It is a journalistic vice to see every trend as an economic indicator, but a giant shop window like Art Dubai invites it. The consensus among exhibitors at the Madinat Jumeirah this year seemed to be for geometrical arrangement, painstaking detail and a sense of craft bordering on quasi-pathological repetitive behaviour. A sculpture by the Ghanaian artist El Natsui epitomised this tendency, and for this fair at least, represented its pinnacle.
In the World But Don't Know the World, shown by London's October Gallery, is a great rippling wall-hanging made of crimped and flattened pieces of scrap metal - bottle-tops, something like cigar tins and so forth - each of which might have been cut into a disc or twisted into a flower or folded into a one-inch square by Natsui and his assistants. The pieces are linked together like a sheet of chain mail, stretching across the wall for what feels like hundreds of square feet. The overall effect is of some tremendous embroidered tapestry, and as with a fine tapestry, the first thing that occurs to you is the hours it must have taken.
That feeling, that every inch of a given piece of art has been crammed with diligent, industrious work, recurs throughout Art Dubai. It's there in Abraham Patatnik's (Galeria Murilo Castro) rather beautiful compositions: stained wood cut into thin strips and then glued back together out of line so that the grain creates unnaturally regular patterns. It's there in Monir Shahroudy Farmanfarmaian's geometrical sculptures tiled in mirror mosaic at Third Line's booth, and in a different way in Tea Makipaa's (Galeria JM) World of Plenty, a giant photomontage of wholesome Nordic types partaking in a crowded idyll, communing with animals and eating picnics and covering a lot of space with a lot of detail.
At times you can hardly move for huge abstract pointillist paintings and ornate calligraphy, bits of marquetry using chipped rubber and topological forms embroidered in metallic wire. It's as though the artists presented at this year's fair were afraid someone would ask them what they do all day. One wouldn't be surprised to see a knitted skyscraper-cosy or a matchstick effigy of each UN leader. Amid all this anxious make-work, pieces with a sense of cheerful truancy hold heightened appeal. Larissa Sansour's artefacts from an imagined Palestinian space programme, exhibited at La B.A.N.K., fall into this category. The floor is filled with astronaut dolls emblazoned with the Palestinian flag. A video mock-up of the moon landing depicts the same flag planted on our common neighbour - a nice dig at the Apollo mission's martial subtext. The soundtrack crackles with adapted Nasa quotes: "One small step... Jerusalem, we have a problem." This material has a pointed exuberance; the idea bounces free of the intricacies of its execution.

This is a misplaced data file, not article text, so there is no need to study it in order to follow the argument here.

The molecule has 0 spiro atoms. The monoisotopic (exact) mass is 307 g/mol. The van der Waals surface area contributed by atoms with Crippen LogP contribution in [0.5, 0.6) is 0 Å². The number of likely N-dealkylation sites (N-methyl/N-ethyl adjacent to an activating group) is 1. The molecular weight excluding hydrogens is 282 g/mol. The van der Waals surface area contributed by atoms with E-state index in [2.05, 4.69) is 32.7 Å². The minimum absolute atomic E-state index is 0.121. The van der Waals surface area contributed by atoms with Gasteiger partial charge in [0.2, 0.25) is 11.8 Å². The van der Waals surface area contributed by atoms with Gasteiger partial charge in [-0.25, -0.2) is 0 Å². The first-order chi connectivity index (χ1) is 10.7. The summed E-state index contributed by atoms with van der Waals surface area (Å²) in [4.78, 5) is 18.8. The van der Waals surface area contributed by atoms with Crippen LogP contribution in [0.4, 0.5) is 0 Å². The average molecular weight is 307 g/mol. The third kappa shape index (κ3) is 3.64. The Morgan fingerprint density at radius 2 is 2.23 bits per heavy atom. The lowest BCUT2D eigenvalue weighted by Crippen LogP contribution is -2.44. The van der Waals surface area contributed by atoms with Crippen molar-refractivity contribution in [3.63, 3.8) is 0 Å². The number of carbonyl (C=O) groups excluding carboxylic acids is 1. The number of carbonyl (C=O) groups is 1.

There's engaging slackness from Antonio Ballester Moreno, showing at LA's Peres Projects. His ballpoint doodles, though elaborately cross-hatched, make a virtue of their own desultoriness. Wonky figures and animals arrange themselves into folkish designs. One piece (Couple) shows a man and a woman, lifelike as Toby mugs, in a sort of dimly remembered approximation of Restoration dress. It's the sort of thing you imagine stumbling on in the exercise book of one of Isaac Newton's dimmer classmates, and obscurely funny for it.
At the impressive show from Jeddah's Athr Gallery, there are several simple ideas done well, but Ayman Yossri Daydaban's Subtitles leaves the deepest impression. A series of C-type monochrome photo-prints on aluminium, they appear to be grainy film or television stills from Middle Eastern dramas, captioned with a line of dialogue in Arabic and sometimes English and otherwise unidentified. In one, a young girl holds an electric drill to her head. In the next image, a veiled woman says: "You're a coward!" "I can't," weeps the woman in the next image. The horror and unhappiness of these unexplained scenes is complicated by the sense that they're being exoticised in several directions at once. They're addressed to multiple audiences through the multiple captions and distanced from all of them by deliberately bad reproductions.